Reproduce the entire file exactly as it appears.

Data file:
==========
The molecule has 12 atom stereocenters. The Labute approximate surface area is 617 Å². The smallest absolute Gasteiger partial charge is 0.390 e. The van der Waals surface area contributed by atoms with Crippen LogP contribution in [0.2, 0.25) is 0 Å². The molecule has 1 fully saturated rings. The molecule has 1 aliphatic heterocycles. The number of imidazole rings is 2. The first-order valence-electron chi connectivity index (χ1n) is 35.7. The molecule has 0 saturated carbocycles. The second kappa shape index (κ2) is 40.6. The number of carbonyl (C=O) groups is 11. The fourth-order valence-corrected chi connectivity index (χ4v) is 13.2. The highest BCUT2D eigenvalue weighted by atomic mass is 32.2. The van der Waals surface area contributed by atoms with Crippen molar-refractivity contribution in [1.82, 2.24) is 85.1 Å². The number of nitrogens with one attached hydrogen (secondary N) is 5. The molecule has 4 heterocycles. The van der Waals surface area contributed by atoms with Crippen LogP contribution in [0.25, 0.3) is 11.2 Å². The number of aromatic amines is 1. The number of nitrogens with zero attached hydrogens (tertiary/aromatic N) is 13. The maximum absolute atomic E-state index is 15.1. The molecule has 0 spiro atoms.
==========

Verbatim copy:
The molecule has 12 atom stereocenters. The Labute approximate surface area is 617 Å². The smallest absolute Gasteiger partial charge is 0.390 e. The van der Waals surface area contributed by atoms with Crippen LogP contribution in [0.2, 0.25) is 0 Å². The molecule has 1 fully saturated rings. The molecule has 1 aliphatic heterocycles. The number of imidazole rings is 2. The first-order valence-electron chi connectivity index (χ1n) is 35.7. The molecule has 0 saturated carbocycles. The second kappa shape index (κ2) is 40.6. The number of carbonyl (C=O) groups is 11. The fourth-order valence-corrected chi connectivity index (χ4v) is 13.2. The highest BCUT2D eigenvalue weighted by atomic mass is 32.2. The van der Waals surface area contributed by atoms with Crippen molar-refractivity contribution in [1.82, 2.24) is 85.1 Å². The number of nitrogens with one attached hydrogen (secondary N) is 5. The molecule has 4 heterocycles. The van der Waals surface area contributed by atoms with Crippen LogP contribution in [0.25, 0.3) is 11.2 Å². The number of aromatic amines is 1. The number of nitrogens with zero attached hydrogens (tertiary/aromatic N) is 13. The maximum absolute atomic E-state index is 15.1. The molecule has 0 spiro atoms.